CPU further said that these might include “unscrupulous individuals or parties that seek to use a person’s digital likeness for nefarious purposes, from black propaganda to identity theft.”

“We need to be cautious of the digital footprints and personal information that we provide various social media platforms and other types of services online. This applies not only to FaceApp, but also to other third party apps that mine our information,” said the organization.

“We must realize that giving the people and organizations behind them permission to gather and use our personal information means that we do pay for their services – not in cash but at the cost of our attention, privacy and security,” it added.

It noted recent concerns over the proliferation of fake accounts on Facebook, which it said could benefit from FaceApp data.

“With the advent of the Anti-Terrorism bill possibly becoming law, there is danger that these doppelgänger accounts, coupled with realistic likeness of the persons they’re impersonating, could maliciously act in violation of the provisions of said law, thereby framing the actual person,” CPU added.

Another advice from cybercrime experts, Cyber Security Philippines, a non-profit computer security incident response team, also warned netizens against data mining and extraction of facial biometrics, noting that it can be used for identity theft, fraud, demolition, extortion or defamation.

Last year in the United States, US Senate Minority Leader Chuck Schumer urged the Federal Bureau of Investigation and the Federal Trade Commission to monitor FaceApp over possible national security and privacy risks.

At that point, FaceApp had gained popularity worldwide over a feature allowing users to change their image to look older or younger.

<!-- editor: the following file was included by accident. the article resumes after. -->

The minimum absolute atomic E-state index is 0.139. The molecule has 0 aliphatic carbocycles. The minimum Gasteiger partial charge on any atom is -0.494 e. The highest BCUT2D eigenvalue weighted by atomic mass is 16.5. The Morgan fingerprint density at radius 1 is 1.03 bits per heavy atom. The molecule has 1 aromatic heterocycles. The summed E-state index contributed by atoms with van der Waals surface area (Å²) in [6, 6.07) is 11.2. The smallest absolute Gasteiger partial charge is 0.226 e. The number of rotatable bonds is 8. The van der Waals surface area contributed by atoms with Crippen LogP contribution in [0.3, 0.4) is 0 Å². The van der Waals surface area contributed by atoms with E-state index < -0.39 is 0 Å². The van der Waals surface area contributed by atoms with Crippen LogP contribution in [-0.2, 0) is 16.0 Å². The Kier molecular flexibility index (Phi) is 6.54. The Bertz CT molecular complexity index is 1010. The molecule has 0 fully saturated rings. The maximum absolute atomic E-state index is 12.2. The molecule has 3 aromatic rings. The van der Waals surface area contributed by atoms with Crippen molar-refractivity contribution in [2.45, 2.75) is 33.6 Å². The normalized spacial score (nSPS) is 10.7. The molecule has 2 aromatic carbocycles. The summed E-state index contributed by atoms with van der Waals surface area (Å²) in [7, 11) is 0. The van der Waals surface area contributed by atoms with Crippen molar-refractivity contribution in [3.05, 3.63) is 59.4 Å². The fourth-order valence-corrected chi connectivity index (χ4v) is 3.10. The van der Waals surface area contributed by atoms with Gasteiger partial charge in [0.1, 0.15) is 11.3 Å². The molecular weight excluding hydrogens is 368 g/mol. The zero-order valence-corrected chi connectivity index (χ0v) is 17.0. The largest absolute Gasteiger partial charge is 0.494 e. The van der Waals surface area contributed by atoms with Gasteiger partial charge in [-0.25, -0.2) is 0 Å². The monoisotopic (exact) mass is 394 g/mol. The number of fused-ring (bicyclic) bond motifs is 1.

Schumer explained the level of access identified in the application’s terms of use and privacy notice may result in the photos being used in the future without the users’ consent.

“I have serious concerns regarding both the protection of the data that is being aggregated, as well as whether users are aware of who may have access to it,” he wrote.

FaceApp thumbnail | Kirill Kudryavtsev | AFP

“In particular, FaceApp’s location in Russia raises questions regarding how and when the company provides access to the data of US citizens to third parties, including potentially foreign governments,” he added.

FaceApp, has sent out a statement to various tech websites at the time, and clarified that it does not “sell or share any user data with any third parties” and that user data is not transferred to Russia even if their core research and development team is based there.

“FaceApp performs most of the photo processing in the cloud. We only upload a photo selected by a user for editing. We never transfer any other images from the phone to the cloud,” the company said.

“We might store an uploaded photo in the cloud. The main reason for that is performance and traffic: we want to make sure that the user doesn’t upload the photo repeatedly for every edit operation. Most images are deleted from our servers within 48 hours from the upload date,” it added.

Another FaceApp thumbnail | Photo from Forbes

FaceApp said they also accept requests from users to remove their data, recommending that users send these requests using the mobile application.